- Age Range: 5 - 8 years
- Grade Level: 1 - 4
- Lexile Measure: 470L (What's this?)
- Hardcover: 32 pages
- Publisher: WestWinds Press (October 3, 2017)
- Language: English
- ISBN-10: 151326074X
- ISBN-13: 978-1513260747
- Product Dimensions: 8 x 0.2 x 10 inches
- Shipping Weight: 13.1 ounces (View shipping rates and policies)
- Average Customer Review: Be the first to review this item
- Amazon Best Sellers Rank: #6,248,533 in Books (See Top 100 in Books)
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It's Only the Wind Hardcover – October 3, 2017
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“This fanciful exploration of the origins of Aurora Borealis, the northern lights, is a scrumptious delight.” ―PW (Aurora)
"This bedtime confection presents several arctic animals and raises the question: 'Do they dream like you do? Imagine it's true./Let's see what dream secrets they keep.' . . . suitable for large collections where there is a high demand for sweet bedtime tales. The calm repetitiveness of the slightly silly text and the subdued illustrations would surely help young ones fall asleep." --School Library Journal (Sweet Dreams, Polar Bear)
From the Author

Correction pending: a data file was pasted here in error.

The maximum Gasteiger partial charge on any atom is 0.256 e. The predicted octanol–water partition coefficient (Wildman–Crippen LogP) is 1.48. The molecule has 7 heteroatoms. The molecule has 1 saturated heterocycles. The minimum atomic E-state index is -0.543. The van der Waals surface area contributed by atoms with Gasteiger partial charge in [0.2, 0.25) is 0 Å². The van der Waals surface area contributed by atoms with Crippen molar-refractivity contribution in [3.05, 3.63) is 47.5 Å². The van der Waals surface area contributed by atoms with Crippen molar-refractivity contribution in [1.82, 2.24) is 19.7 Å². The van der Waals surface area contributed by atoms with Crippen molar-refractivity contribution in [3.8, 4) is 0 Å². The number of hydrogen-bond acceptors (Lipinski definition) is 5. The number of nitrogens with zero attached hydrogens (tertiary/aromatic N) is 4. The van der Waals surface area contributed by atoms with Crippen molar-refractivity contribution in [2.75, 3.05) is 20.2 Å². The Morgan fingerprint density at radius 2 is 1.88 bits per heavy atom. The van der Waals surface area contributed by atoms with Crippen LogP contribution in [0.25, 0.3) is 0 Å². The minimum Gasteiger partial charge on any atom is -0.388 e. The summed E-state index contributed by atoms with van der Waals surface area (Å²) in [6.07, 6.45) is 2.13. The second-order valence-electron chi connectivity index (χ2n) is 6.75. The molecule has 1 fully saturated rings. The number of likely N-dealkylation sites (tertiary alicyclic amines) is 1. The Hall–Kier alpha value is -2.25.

From the Author Note about wind:
WIND IS A WONDER!
It has no shape, smell, or taste of its own―it is invisible! Wind can be powerful enough to knock down trees or gentle enough to sneak up and tickle the back of your neck.
WIND IS MOVING AIR.
Hot air is lighter so it rises up high, and cold air is heavier so it sinks down low. When there is a difference in temperature, wind tries to keep things in balance, so it blows from high to low. The greater the temperature difference, the stronger the wind.
WIND HELPS PLANTS GROW.
Many plants depend on wind to spread their seeds. It's the most important pollinator, even more than bees.
WIND MAKES WEATHER.
Wind spreads the sun's heat around the world giving our planet a more moderate climate. Without wind, most places would be too hot or too cold to grow food. Wind also blows moisture that rises into the air above oceans onto the land to make rain, ice, or snow.
WIND CAUSES EROSION.
Wind can change the landscape as it sweeps sand, dust, and dirt across the land. When wind deposits dust over a large area, it can create a rich farming soil called loess.
WIND MAKES WAVES.
By blowing across the surface of the ocean, the wind makes waves. Beaches are then pounded by waves, slowly crushing rock into tiny grains of sand.
WINDS HAVE NAMES.
People around the world give wind different names. The Chinook wind, or "snow eater," blows across the Rocky Mountains, bringing warm, dry air that melts snow and raises winter temperatures dramatically.
WIND HELPS BIRDS.
Birds can rest their wings and soar high in the sky by riding pockets of warm air that rise. When moving air runs into a cliff, mountain, or building, that air flows up and over the obstacle. Birds can "ride" these currents, like waves in the sky.
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